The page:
And this could help scientists learn more about what the solar system was like  back when the comet was formed. Right now, the comet is approaching from  above the solar system’s orbital plane, and it’ll pass closest to the sun about  ten years from now, on January 23rd, 2031. Even then, it’ll still be pretty dim and distant, so you’ll need a telescope  handy to be able to see it.

It’ll be passing by at  about 11 astronomical units, which is equivalent to the orbit of Saturn. As it warms, its coma will grow,  and it will possibly gain a tail. And researchers hope that  sensitive instruments will soon be able to probe the haze to  reveal its chemical composition.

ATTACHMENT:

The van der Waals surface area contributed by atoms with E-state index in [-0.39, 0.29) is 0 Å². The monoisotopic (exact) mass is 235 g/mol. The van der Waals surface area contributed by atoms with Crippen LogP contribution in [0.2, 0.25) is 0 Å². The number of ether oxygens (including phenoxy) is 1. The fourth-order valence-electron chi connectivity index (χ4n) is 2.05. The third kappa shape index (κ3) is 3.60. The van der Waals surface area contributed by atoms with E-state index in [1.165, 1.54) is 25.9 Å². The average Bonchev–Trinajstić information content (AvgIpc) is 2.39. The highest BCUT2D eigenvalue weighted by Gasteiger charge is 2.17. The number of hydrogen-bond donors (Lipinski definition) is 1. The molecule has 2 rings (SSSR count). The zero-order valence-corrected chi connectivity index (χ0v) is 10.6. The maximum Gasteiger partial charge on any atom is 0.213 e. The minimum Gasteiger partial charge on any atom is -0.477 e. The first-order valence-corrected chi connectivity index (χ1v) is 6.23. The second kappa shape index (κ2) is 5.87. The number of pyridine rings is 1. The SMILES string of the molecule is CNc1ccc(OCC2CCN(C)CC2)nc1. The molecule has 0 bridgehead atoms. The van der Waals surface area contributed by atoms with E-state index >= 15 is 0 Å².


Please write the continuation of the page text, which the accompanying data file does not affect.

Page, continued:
Doing so will help to answer  questions about the nature of objects in the Oort cloud, which before  now has been largely out of reach. Until then though, be sure to mark  January 23rd on your 2031 calendar as a time to find a telescope and catch a glimpse of the biggest comet scientists have ever seen! And while you’re waiting for  the comet to swing by in 2031, why not learn a new language?

Thanks to Babbel for sponsoring  this episode of SciShow Space. Babbel is a language-learning app that  helps you not just learn a new language, but use it in real-life situations  after only five hours of practice. It’s the #1 language-learning app in  the world, and they offer 14 languages.

Their lessons focus on vocabulary  and grammar skills that you can use in practical situations, like asking  for directions, or ordering food. The courses also take into  account your native language as a way to help you learn. You can check it out and download Babbel  by clicking the link in the description.